Loose Women host Jackie Brambles has revealed that having her first baby at 39 ruined her eyesight.
Jackie, who is now 43, has two children, son Stanley, and daughter Florence. Stanley was born when Jackie was 39, whilst Florence arrived just eleven months later, shortly after Jackie's 40th birthday.
Jackie has told the Daily Mail her eyesight had always been problematic, but it was after Stanley's birth that she really noticed a change.
'My eye sight wasn't great anyway - I got glasses for short-sightedness when I was 17 and have been wearing contacts since my 20s. But as soon as I was pregnant with my first child, Stanley, I started to have problems. When I tried to put my contact lenses in, it felt as though my eyes were rejecting them. And the more I tried, the harder it got. My eyes felt dry and gritty all the time. Unless I was going somewhere smart or appearing on television, I just couldn't wear my contacts - they were too much trouble. And to top it all, I was convinced my eyesight was deteriorating, too. I always seemed to be screwing up my eyes to focus properly.'
Ophthalmic surgeon Moin Mohamed from St Thomas' Hospital, London, says that eye problems are not uncommon amongst expectant mums, and suggests the change in progesterone levels could be to blame: 'During pregnancy, your cornea swells up, altering your eyesight prescription. Extra progesterone is needed to soften up collagen and cartilage elsewhere in the body, in the pubic bone, for example, to help the baby's progress down the birth canal. The theory goes that this extra progesterone affects the collagen in the cornea. Certainly, the cornea becomes more curved during pregnancy, which can make women more short-sighted as a result.'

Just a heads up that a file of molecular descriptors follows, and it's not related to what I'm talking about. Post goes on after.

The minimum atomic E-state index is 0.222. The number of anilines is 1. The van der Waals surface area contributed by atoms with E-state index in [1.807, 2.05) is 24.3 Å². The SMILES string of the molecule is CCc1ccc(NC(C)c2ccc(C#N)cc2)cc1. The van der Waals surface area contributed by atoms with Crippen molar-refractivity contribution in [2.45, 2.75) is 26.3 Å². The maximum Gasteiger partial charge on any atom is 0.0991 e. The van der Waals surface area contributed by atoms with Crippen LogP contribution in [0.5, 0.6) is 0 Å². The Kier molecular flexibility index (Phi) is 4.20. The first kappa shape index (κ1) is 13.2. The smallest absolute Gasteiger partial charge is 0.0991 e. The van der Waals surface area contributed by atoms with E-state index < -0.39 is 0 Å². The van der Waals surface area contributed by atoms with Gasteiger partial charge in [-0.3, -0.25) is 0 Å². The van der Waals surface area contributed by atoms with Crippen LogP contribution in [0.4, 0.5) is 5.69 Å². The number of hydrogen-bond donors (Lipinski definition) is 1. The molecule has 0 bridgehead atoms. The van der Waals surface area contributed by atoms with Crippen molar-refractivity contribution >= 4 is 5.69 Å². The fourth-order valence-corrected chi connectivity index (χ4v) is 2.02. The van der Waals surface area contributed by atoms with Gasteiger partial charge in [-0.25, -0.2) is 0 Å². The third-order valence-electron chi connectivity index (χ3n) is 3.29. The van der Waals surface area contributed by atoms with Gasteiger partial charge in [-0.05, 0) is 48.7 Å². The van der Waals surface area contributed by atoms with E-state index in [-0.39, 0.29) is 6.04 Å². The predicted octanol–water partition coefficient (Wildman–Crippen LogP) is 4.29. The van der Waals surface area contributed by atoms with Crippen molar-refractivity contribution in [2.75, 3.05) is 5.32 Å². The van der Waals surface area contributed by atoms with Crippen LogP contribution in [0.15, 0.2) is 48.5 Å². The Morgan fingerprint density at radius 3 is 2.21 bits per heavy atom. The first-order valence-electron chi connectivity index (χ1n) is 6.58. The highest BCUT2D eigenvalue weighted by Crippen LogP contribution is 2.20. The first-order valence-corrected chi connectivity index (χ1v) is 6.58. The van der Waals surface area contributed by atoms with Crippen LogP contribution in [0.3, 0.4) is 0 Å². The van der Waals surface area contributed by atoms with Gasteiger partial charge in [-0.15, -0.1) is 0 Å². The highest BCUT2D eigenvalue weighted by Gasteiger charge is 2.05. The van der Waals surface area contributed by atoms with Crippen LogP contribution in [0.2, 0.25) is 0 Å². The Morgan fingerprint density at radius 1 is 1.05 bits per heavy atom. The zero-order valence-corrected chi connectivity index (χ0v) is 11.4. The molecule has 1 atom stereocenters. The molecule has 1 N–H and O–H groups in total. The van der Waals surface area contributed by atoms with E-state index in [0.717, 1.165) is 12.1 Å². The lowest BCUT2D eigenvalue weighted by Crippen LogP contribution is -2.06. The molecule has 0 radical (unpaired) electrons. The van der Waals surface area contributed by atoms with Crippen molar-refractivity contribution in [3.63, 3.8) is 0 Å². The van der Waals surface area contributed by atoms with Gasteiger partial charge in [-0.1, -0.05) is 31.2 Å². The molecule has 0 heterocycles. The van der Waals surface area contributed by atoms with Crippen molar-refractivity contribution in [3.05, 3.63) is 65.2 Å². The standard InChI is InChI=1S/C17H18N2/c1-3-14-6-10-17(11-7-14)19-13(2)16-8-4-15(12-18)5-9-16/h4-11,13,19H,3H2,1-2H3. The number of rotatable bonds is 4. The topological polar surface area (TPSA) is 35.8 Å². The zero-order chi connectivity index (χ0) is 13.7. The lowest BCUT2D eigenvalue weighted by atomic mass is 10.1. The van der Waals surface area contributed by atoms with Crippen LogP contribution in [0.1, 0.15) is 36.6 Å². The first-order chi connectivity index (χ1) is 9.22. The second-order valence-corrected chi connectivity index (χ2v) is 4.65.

These changes are usually temporary and vision is restored when hormone levels return to normal. In Jackie's case, she was one of an estimated 10 per cent of mums who do not recover.
Mr Mohamed says this can be related to late motherhood, pointing out that 'women are biologically designed to have babies in their twenties'.
'Jackie had an underlying problem with her eyesight, which was why she'd been wearing contact lenses in the first place,' he said, 'This would have been exacerbated by two relatively late pregnancies in quick succession.'
Jackie eventually opted for laser eye surgery to correct her problems. 'I was a bit scared prior to having it done,' she says, 'but I think that's completely normal. Your eyes are, after all, one of the senses people most fear losing.
For more information on the treatment Jackie received visit www.londonvisionclinic.com or call 0800 587 4705 for a free consultation.
Did pregnancy affect your eyesight?
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